Florida had no business winning this one


Published: Saturday, October 9, 2010 at 6:01 a.m.
Last Modified: Sunday, October 10, 2010 at 12:02 a.m.

The crowd waited, patiently hoping almost as if everyone was hiding a flask they hoped to sneak out of the stadium. If the call went their way the celebration would be wild and sighs would create a gust of wind that would have blown down anyone walking on University Avenue.

But it wasn't to be.

Minutes later, they hoped again, this crowd that had alternated between cheers and boos on the drive they thought would win a game they had no business winning.

Again, no luck.

Today, you may be grousing about the replay calls but both were too close to overturn. You may be pouting about how LSU is the worst 6-0 team in the country and Les Miles is the luckiest coach in the world.

In truth, here's the reality the Gator Nation needs to face.

Your football team is pretty average.

Like out-of-the-top-25 average.

Florida went to orange jerseys Saturday night against LSU and returned an era of mediocre football to The Swamp. Remember how Steve Spurrier changed from the orange to the blue jerseys because "they look like Clemson?"

On Saturday night, they played like Clemson.

Somehow, the Gators still had a chance. An interception to set up a score, a fumbled punt to set up another, a kickoff return for a touchdown.

The team that refuses to show up in the first half nearly pulled it off despite an offense that was booed five times on the drive that nearly won the game. (For the record it went boos, boos, cheers, boos, cheers, boos, boos, cheers, cheers, cheers.)

That's Florida football these days.

There's a major lack of leadership on this team when you see so many of the veteran players making stupid mistakes. When the offensive line unit that is supposed to be one of the strengths of the team continues to be a weakness. When players who have made no secrets that they will be leaving early seem to be trying to make sure they will be undrafted free agents.

"Right now, we should be better than we are," Urban Meyer said. "We have to identify the guys who are not making plays."

Certainly, the injuries didn't help. But that doesn't explain how the defense could be shredded by an offense that came in to the game ranked 11th in the SEC. The Tigers were 11th only because there is a Vanderbilt.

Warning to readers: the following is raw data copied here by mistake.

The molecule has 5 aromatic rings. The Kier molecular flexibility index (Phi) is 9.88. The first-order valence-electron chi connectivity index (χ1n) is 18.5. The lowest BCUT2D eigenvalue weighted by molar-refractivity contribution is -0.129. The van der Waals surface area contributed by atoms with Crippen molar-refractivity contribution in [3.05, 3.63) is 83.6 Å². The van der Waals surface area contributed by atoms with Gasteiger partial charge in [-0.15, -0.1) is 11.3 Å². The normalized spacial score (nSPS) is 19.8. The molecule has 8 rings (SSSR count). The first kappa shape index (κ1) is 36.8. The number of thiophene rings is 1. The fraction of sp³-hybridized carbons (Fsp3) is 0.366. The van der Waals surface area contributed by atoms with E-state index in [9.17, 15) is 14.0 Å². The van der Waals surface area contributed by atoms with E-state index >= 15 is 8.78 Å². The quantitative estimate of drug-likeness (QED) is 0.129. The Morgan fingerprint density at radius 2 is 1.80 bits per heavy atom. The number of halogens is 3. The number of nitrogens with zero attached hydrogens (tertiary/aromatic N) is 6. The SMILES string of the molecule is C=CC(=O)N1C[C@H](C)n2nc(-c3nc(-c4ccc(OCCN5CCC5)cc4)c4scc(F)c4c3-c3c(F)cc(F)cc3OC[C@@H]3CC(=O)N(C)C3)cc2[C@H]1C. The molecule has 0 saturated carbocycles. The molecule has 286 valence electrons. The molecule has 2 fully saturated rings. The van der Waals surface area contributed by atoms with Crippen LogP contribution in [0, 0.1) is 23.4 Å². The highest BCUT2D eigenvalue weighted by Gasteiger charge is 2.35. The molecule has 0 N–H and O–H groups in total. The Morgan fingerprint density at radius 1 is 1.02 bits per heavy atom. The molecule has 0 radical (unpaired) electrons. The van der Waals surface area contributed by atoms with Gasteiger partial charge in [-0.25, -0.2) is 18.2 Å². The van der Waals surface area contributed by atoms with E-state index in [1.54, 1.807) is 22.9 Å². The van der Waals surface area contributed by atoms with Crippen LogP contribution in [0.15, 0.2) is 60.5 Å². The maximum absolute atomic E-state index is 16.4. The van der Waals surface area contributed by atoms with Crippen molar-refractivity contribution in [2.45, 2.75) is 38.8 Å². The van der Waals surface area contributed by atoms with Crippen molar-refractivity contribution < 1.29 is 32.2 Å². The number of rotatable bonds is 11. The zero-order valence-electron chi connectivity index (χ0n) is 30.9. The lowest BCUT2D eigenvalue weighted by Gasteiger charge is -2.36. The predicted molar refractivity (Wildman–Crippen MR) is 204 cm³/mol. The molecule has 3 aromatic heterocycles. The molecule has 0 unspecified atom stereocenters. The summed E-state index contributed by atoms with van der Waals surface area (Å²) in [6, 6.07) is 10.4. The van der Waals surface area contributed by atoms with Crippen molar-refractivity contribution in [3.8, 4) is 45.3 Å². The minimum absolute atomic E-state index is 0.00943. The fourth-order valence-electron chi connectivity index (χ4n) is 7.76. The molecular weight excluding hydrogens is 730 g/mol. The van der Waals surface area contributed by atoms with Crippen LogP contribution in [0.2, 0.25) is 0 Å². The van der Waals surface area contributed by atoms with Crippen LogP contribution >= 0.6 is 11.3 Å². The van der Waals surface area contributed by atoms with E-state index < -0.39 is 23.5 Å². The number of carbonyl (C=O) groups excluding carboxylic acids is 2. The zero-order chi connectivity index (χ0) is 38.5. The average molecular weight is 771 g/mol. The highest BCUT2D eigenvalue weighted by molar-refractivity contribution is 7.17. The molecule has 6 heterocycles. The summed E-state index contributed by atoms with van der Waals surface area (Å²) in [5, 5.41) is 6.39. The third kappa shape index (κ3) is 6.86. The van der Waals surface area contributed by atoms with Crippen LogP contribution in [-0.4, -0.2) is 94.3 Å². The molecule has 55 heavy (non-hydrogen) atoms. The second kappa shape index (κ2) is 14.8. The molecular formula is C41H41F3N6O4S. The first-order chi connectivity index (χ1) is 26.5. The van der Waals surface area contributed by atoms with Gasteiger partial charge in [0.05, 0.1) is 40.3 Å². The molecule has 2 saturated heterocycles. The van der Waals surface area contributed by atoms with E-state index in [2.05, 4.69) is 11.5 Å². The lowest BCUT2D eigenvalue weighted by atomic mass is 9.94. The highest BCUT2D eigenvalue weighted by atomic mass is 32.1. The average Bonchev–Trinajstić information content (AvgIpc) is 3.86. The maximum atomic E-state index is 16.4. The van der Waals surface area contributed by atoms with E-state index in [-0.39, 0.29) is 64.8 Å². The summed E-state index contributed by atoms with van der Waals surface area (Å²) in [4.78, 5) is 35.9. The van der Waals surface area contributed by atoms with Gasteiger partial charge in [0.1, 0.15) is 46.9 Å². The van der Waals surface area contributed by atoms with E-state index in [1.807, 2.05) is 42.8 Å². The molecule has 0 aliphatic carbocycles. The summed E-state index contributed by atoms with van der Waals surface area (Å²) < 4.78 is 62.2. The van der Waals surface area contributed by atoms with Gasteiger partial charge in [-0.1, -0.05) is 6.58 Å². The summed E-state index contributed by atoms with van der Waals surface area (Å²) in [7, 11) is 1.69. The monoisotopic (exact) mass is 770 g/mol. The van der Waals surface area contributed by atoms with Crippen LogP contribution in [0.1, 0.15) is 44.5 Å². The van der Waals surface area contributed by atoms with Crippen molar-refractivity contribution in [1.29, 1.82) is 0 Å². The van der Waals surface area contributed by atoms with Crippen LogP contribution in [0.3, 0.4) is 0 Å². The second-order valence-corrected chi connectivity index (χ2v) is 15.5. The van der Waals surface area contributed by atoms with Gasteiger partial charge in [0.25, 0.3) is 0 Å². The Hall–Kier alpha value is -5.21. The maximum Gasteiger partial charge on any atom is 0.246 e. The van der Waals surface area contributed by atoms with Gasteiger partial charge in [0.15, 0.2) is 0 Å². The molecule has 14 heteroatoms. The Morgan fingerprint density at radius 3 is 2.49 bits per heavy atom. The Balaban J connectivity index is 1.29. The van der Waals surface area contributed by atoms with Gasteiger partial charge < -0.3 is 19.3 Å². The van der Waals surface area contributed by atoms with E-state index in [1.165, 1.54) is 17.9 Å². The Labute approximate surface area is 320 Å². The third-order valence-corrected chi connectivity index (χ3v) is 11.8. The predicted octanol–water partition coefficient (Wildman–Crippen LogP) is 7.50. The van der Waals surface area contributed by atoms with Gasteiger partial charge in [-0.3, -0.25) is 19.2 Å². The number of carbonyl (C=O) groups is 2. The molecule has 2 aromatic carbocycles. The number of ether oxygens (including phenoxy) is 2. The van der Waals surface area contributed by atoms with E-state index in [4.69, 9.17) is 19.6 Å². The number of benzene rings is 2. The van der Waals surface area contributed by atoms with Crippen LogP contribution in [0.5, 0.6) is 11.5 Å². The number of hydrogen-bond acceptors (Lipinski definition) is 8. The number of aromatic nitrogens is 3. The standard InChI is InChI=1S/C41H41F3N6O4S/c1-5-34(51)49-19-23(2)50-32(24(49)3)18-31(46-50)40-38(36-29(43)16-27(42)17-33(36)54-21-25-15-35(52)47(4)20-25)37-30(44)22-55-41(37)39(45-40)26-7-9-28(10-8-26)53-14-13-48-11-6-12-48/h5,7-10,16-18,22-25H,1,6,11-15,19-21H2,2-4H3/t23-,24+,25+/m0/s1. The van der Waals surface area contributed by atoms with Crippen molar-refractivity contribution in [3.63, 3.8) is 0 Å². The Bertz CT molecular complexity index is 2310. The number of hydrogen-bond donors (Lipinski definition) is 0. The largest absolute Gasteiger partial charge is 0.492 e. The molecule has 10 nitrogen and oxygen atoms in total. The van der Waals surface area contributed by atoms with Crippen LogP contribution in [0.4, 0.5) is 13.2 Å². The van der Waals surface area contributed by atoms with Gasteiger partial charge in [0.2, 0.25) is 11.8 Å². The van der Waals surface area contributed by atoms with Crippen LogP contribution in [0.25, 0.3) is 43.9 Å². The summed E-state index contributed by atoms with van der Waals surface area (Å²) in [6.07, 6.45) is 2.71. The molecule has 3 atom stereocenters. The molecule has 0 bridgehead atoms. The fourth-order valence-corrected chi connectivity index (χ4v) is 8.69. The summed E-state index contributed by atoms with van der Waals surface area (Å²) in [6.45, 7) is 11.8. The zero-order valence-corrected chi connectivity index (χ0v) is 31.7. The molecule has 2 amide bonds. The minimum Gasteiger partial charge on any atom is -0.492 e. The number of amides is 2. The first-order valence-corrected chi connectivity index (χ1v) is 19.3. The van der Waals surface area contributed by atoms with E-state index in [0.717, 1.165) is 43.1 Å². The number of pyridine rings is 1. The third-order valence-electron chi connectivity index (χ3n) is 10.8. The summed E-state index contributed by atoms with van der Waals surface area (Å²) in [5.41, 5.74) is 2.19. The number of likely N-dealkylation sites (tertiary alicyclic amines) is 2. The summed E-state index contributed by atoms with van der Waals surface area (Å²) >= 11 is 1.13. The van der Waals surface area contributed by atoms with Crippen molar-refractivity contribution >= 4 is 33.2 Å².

And yet, LSU had little trouble moving the ball against Florida. When they needed it at the end they went 62 yards for the winning score. They went to their playmaker — Terrence Toliver — time and time again, and he kept making plays time and time again. On the final drive he had three catches for 49 yards including the game-winner.

Florida doesn't have a Terrence Toliver.

Still, in the end, this came down to the inexplicable. While everyone in the stands and the press box watched LSU line up for a 53-yard field goal to tie it, I'll bet there was more than one of you who was thinking about the possibility of a fake.

In fact, it seemed too obvious.

And yet, it happened.

And despite the bounce pass, it worked.

So everything changed on Saturday.

Suddenly, it's South Carolina's Eastern Division.

Florida slides into position to be hosting guys in loud jackets from bowl games it doesn't really want to be a part of this holiday season.

It really doesn't matter if it's the fault of play-calling or players, whether the issues are personnel or personalities, whether there is a lack of chemistry or karma.

Florida is a 4-2 football team.

And it's not a great 4-2.

Meyer talked about working hard to get better. I'm not sure hard work is going to do it with this team.

Players need to step up, not verbally but with actions. You can't keep missing tackles and missing blocks and then say you are a leader.

Leaders get the job done.

Leaders back up their talk.

It takes more than changing the color of your jersey to make you a different football team. Leaders put on their blue jerseys and go out and win a game in front of the home crowd.

The orange jerseys were the act of a team desperate for a change.

But in the end we saw the same old thing.

A whole lot of average.

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